The tragic period romance "Atonement" dominated the race for the British Academy Film Awards, with nominations in 14 categories, including best picture, actor, actress and director.
"No Country for Old Men," "There Will Be Blood" and "The Bourne Ultimatum" also received multiple nods for Britain's equivalent of the Oscars, organizers announced Wednesday.
The BAFTA prizes, to be awarded at London's Royal Opera House on Feb. 10, are considered an important indicator of Academy Award prospects. The British awards have a higher-than-usual profile this year with the Hollywood screenwriters' strike muting the traditional glamour of the U.S. show-business awards season.
In an eclectic field of nominees, Joel and Ethan Coen's noir western "No Country for Old Men" received nine nods, including best director and three best supporting performer nominations, for Javier Bardem, Tommy Lee Jones and Kelly Macdonald.
Historical epic "There Will be Blood" also received nine nominations, including best actor for Daniel Day-Lewis.
"Atonement," adapted from Ian McEwan's literary tearjerker about an ill-starred romance played out against the backdrop of World War II, was nominated for best picture and best British picture. Stars Keira Knightley and James McAvoy were nominated in the acting categories, and Joe Wright was shortlisted for best director.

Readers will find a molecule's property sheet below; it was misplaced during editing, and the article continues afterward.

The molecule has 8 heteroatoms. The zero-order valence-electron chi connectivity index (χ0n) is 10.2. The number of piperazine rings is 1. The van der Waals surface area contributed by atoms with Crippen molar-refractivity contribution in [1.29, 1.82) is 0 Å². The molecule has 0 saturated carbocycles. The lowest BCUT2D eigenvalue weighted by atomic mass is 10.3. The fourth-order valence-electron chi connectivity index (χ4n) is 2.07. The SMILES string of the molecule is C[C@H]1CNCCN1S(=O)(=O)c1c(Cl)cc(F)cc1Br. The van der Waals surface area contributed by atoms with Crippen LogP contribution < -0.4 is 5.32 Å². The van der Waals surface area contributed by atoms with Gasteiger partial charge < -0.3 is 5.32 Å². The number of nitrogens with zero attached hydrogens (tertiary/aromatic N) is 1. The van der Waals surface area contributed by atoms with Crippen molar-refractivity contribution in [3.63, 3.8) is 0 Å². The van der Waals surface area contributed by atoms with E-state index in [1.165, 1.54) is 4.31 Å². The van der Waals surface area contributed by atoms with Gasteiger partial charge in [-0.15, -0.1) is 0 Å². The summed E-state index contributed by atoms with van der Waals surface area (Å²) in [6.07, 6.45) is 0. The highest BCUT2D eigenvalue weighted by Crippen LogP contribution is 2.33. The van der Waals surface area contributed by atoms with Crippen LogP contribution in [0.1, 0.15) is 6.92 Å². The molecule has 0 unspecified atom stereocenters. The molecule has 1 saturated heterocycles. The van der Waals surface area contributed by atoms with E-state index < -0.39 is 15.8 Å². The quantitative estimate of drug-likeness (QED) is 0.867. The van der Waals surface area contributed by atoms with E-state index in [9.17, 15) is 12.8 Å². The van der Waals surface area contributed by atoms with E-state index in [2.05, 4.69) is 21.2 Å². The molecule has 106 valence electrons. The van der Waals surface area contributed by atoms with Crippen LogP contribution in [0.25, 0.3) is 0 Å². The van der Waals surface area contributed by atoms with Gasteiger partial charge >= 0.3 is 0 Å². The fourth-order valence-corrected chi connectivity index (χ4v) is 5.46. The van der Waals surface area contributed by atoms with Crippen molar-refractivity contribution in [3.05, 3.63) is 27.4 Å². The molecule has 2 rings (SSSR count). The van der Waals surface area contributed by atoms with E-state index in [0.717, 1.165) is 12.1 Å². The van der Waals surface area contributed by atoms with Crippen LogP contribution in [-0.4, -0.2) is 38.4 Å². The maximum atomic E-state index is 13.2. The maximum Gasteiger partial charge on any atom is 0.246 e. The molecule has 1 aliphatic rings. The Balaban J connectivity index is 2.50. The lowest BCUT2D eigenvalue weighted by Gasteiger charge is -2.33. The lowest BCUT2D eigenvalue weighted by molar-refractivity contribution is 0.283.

"Atonement" won the best-picture prize at the Golden Globe Awards on Sunday, although Knightley and McAvoy lost out on the acting prizes.
The full list of best-picture nominees is "Atonement," "There Will Be Blood," "No Country for Old Men," crime epic "American Gangster" and German drama "The Lives of Others."
The best-actor contenders are McAvoy, Day-Lewis, George Clooney for "Michael Clayton," Viggo Mortensen for "Eastern Promises" and the late Ulrich Muhe for "The Lives of Others."
Leading actress nominees are Knightley, Cate Blanchett for "Elizabeth: The Golden Age," Julie Christie for "Away from Her," Marion Cotillard for "La Vie En Rose" and newcomer Ellen Page for "Juno."